Cataract Surgery: Lessons from the Operating Room

By Hassan Bilal, CRCST, CST | June 19, 2018

In healthcare, surgeries can take you in all directions. For the 9,000 ophthalmic surgeons in the United States, their hands are busy performing 3.6 million cataract surgeries.¹ The numbers are expected to go up too. The U.S. Census predicts the number of baby boomers will jump 27 percent by 2050, healthcare providers can plan for even more age-related cataract surgeries. Yet, there’s little hard data on just how serious the infections related to this surgery really are, but all OR teams can take away few lessons from what transpired in ORs where cataracts surgery took place.

Tasked with Tackling TASS

According to the CDC, toxic anterior segment syndrome (TASS) hit 8 of 10 patients at a 25-bed community hospital in Maine about ten years ago. Since then there have been numerous cases of clusters of the post-operative infection that causes inflammation or edema. Reporting and tracking must improve. The Food and Drug Administration argues that TASS is significantly underreported and surveillance is underway, but we realized the severity when the American Academy of Ophthalmology discovered more than half of its meeting attendees admitted to dealing with TASS in their facility.

Operating Room’s Role

To put an end to an outbreak, nurses and techs need to check expiration dates and lot numbers on medication given:

  • pre-operatively
  • intra-operatively
  • post-operatively

Central Sterile Tech’s Role

Techs must also identify surgical instrumentation used and the method of cleaning and sterilization. I also have to remind technicians and supervisors that they should NOT be using enzymatic cleaners during manual and/or mechanical cleaning. These detergents are a culprit for TASS.

My recommendation is to use a low suds detergent. Clean and ultrasonic the ophthalmic instruments separately from other instruments and rinse with copious amounts of distilled or sterile water especially on the final rinse of a manual and mechanical cleaning.

Some organizations and OSHA recommend a germicidal which is approved by the manufacturer for your medical devices and instrumentation if a thermal wash is not used for patient and worker safety.

Support Central Sterile

All of these recommendations are important, but we need to ensure the technicians get this vital information and also follow the Instructions for Use (IFU) which is the manufacturer’s validation testing for the FDA 510K. I cannot say this enough. Central sterile should be considered one of the most important and vital departments of a hospital or surgery center. Yet, it’s often the most underappreciated and underpaid, seen as a cost center for administrators. The average salary actually decreased in 2017 for this essential position.²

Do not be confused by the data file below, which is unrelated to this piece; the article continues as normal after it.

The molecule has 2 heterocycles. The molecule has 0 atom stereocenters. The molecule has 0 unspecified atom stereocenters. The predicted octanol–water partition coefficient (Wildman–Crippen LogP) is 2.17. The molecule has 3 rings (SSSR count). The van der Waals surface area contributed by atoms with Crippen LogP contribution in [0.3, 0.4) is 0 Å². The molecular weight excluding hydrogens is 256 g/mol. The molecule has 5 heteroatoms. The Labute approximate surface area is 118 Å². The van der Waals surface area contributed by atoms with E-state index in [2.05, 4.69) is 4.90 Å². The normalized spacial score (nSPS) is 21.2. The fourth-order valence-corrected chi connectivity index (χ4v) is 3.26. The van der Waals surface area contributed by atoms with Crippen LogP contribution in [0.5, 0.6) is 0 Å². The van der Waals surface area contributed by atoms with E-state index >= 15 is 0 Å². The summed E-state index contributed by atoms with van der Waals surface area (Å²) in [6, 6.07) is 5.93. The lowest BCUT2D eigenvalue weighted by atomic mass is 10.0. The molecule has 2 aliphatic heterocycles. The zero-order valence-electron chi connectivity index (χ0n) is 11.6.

We need to make sure we’re investing in technicians’ ongoing training, that they receive imperative communications other departments are getting and giving them the resources they need for the safety of all patients especially when it comes to an infection that often exists in clusters like TASS.

Our experts can help guide you through our vast portfolio of products and solutions tailored for the central sterile department to help your hospital or surgery center make the right choices for the best clinical outcomes.


1. Lindstrom R. Thoughts on cataract surgery. Review of Ophthalmology. 9 March 2015
2. CS/SPD wants R-E-S-P-E-C-T. Healthcare Purchasing News. Kara Nadeau. March 2017.


Categories: Expert Views, Infection Prevention, Perioperative

Hassan Bilal, CRCST, CST

Operating Room Educational Consultant

Hassan Bilal supports and advises a sales force of over 1,000 Medline sales representatives on central sterile products, standards and technology which cover the United States and Canada. He is a voting member on the ST79 Sterilization Standards Committee for the Association for the Advancement of Medical Instrumentation (AAMI). He has instructed classes for Certified Surgical Technologist. He has also taught certification classes for students of the Central Sterile Association of Canada throughout Ontario. He speaks nationally at local, regional and state IAHCSMM chapters. He has also spoken at numerous Central Sterile departments, AHRMM conferences and AORN chapters.

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